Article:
Miles Davis Week – Day 4: Miles to Go


“Miles did Bitches Brew and from Bitches Brew came all those other broths. Mahavishnu, all that shit, that’s broths out of Bitches Brew.” … Mtume

As Mtume said, all those who are today considered the iconoclastic Godfather bands of fusion—Mahavishnu Orchetra, Return to Forever, Weather Report, Mwandishi and Headhunters—owe their existence and genre to Bitches Brew. All of the principal founders/visionaries of those bands played on those revolutionary sessions. All were either sidemen or original members of earlier Miles Davis recordings and touring bands. Even more astounding was that for Miles Davis himself, Bitches Brew was both the end of an era and the genesis of a Brave New World.” -Tom Terrrell, liner notes for The Complete On the Corner Sessions

There were two directions out of Bitches Brew: Miles took his own, which ran through Live-Evil, Jack Johnson and On the Corner; the other was the astounding proliferation of electric jazz and improvised instrumental funk and rock promulgated by Miles’ musicians. Fusion, like progressive rock, has a bad reputation based on some of its more attenuated, rococo practitioners, and also because socially it was never the club that cool kids wanted to join. But people keep playing it and listening to it, and like progressive rock it continues to have a powerful presence, especially under the surface of a lot of contemporary classical music and post-rock.

Fusion, like any other genre, can be done well or badly (don’t tell me there’s no awful indie music). The advantage vintage fusion still has is that it was made by some of the greatest musicians of the late 20th century, people who could not only play their asses off in any situation, but, presented with what was a newly discovered continent, built a variety of incredible, creative, lasting edifices. When you read the names of the bands, remember that the Mahavishnu Orchestra was John McLaughlin, that Weather Report was Wayne Shorter and Joe Zawinul, that Mwandishi and Headhunters was Herbie Hancock (with the invaluable Bennie Maupin). Miles maintained constant transitions up to his retirement, and On the Corner is something of a logical culmination, a consolidation of the fundamental ideas and methods of Bitches Brew with a conscious fusion—that word has a meaning—of James Brown, Sly Stone, and Stockhausen. Intellectually, that promises arguably one of the heights of musical creation across all genres, but On the Corner doesn’t consistently fulfill that promise. It still has glorious moments though.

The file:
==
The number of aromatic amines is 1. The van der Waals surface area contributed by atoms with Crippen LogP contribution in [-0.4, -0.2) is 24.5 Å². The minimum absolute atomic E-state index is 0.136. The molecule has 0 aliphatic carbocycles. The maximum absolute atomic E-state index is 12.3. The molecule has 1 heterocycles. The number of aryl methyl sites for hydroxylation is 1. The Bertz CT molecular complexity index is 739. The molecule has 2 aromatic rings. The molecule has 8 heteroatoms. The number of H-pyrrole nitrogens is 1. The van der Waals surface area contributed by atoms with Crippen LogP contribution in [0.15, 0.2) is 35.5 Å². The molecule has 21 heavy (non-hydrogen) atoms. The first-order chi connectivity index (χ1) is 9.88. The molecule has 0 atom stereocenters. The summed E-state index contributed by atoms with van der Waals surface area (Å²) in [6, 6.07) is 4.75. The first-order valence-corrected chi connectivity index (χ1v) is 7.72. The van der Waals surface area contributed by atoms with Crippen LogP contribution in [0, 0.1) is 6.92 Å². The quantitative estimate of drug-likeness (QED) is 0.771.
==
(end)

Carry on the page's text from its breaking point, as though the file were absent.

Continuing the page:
After that, Miles’ only recorded on the road, three years of music that is itself unique and often astounding, slabs of sound gliding tectonically together over heavy funk, on one side abstract and often very dark, on the other pure populism for the hips and the feet. Until Sunn O))), there hadn’t been anything else like it in popular or experimental music.

He couldn’t keep it up though. The music he made from the start of his 1981 comeback to his death in 1991 is mostly a disappointment. Miles often plays beautifully, and the bands are full of talent, but there’s no daring, no danger. There’s a lot of pleasure to find in the music, but it’s the satisfaction of the known quality—audiences had caught up to Miles, and he never left them behind again. The Aura album is a last burst of creative glory, and Miles’ playing on it is deeply intelligent and involving. The final and best tribute comes from Bill Laswell, who remixed music from the electric period into the wonderful Panthalassa album, which turns music that might have settled into memory into something once again new, transitional, moving ahead.

– George Grella

Listen to George Grella’s Bitches Brew Spotify playlist here!


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